Zika, global warming and the next calamity

(PHOTO: Vox)
(PHOTO: Vox)

By Bamidele Oni

Zika virus is fast making headlines all over the world as a new strain of danger in the disease world and in a rather more complicated way, compounding the already existing problem of other life threatening diseases such as Malaria which invariably happens to share a base of similar hosts (Mosquitoes) with the new viral strain.

Malaria has dealt with humanity for as long as the records could trace out most significantly in the humid-tropical world and up till now it still represents the number one causative factor in the case of infant mortality with respect to the developing world. The anopheles family seems to be a bane on humanity as they seem to be capable of wiping out a significant percentage of the human population with their potent killer disease laden capacity.

Now the whole world is under another disease scare and yet the possibility of a rapid worldwide spreading is notably on the high side, thanks to globalization and to a more important factor of the rapidly warming Planet. Climate change has overtime been noted as a profound contributor to the rise in malaria attacks as a result of the increasing global temperature which induces rapidity in the breeding capacity of the host agents (Mosquitoes).

The warming temperature has however been linked to more volume in precipitation which allows for more breeding grounds for the mosquitoes and in a more recent study, the fact that mosquitoes have been found in high altitude areas says much about the level of impact the changing climate is having on disease migration.

The planet has become so modified to the extent that natural events that might have been without major life threatening potentials have found most environments viable enough to support their relative unhealthy growth and consequential destructive capacities. Aside the problem of Malaria, there are quite a number of other water borne hosts of diseases that have also risen in population as a result of global warming and to be realistic enough, the end to such does not seem at sight.

This clearly again sends a note of necessity in the realization of the goals of the sustainable development agenda in relation to the new climate deal. The target of staying within the pre-defined temperature range is definitely an important option now considering the aftermath of non-compliance at least within the view of disease threats, but then, the path to reaching this, is one that is still casting fear in the mind of a lot of people who have done the calculated projection of the long term time frame that was arrived at in Paris.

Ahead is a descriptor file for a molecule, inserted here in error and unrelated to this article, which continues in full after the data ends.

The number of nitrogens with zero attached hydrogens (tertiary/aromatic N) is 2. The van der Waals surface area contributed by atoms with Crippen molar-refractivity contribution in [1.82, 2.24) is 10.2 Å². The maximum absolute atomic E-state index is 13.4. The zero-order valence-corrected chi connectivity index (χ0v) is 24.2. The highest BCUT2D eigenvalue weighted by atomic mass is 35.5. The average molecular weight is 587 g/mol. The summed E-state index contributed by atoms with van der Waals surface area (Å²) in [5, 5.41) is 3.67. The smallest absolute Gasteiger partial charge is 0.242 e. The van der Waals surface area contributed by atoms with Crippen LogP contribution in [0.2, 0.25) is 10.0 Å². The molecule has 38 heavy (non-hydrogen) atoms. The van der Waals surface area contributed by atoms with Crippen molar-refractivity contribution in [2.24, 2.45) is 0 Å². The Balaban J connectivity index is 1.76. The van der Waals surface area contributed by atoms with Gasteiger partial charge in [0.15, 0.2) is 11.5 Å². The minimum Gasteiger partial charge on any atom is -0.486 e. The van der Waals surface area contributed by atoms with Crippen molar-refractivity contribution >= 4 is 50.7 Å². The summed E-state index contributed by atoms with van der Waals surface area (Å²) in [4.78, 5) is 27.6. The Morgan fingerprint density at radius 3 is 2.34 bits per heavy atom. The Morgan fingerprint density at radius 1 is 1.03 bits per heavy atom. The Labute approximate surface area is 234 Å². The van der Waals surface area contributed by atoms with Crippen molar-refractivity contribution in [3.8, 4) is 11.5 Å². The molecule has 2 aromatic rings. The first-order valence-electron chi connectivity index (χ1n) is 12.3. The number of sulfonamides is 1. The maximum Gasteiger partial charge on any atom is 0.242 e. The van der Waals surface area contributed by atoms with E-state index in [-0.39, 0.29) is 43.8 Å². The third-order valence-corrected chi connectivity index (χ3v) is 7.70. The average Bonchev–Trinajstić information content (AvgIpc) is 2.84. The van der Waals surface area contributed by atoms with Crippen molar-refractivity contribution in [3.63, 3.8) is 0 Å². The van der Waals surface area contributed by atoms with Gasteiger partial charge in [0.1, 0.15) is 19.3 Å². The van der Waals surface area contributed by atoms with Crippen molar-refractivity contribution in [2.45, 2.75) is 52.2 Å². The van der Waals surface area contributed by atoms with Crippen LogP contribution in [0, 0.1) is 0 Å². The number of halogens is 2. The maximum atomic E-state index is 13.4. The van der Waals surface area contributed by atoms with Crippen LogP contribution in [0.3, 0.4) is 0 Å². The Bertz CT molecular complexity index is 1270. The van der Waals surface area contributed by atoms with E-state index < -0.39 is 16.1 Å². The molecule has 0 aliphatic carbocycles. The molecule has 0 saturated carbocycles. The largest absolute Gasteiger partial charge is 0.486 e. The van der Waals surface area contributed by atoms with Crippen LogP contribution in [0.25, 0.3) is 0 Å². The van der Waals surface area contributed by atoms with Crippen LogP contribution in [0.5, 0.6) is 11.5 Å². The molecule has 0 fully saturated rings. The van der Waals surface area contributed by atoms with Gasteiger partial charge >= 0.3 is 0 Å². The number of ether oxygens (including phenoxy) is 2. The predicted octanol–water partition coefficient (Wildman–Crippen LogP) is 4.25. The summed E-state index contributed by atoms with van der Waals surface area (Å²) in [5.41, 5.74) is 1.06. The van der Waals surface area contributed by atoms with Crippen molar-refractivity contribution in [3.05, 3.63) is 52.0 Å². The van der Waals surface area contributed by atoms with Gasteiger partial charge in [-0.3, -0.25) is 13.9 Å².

(PHOTO: Vox)
(PHOTO: Vox)

In a way of creating an added awareness, the impact of climate change goes beyond the mainstream of direct events such as extreme weather events and other like it. The more problem lies in the less or rather inconspicuous impact that indirectly portrays a greater danger as they eat deeply into the very basis of life support. Such indirect impact is the gradual rise in infectious diseases that have the potentials of reaching a global epidemic status if the proper check process is not put in place for adequate containment.

Still, the developing world stand the greater chance of being the heavily impacted compared to the global north and it is even more obvious considering the trace of origin, the spread potential, environmental factors, and the level of readiness of intervention. More consideration for those low lying countries in the pacific, the poor coastal nations that have been faced by constant displacement as a result of climate change, in every way it only seems like more woes to their already existing problems.

Climate change is gradually growing into a phenomenon that has the possible potential of eating deeper than envisaged and clearly influencing several secondary problems cutting across health, environment, social and economic issues. To put more pressure on actualization, more awareness is needed to enable a concerted effort for a global action.

Action has just begun!

Bamidele F Oni, Executive Director of Green Impact International, writes from Abeokuta, Southwest Nigeria


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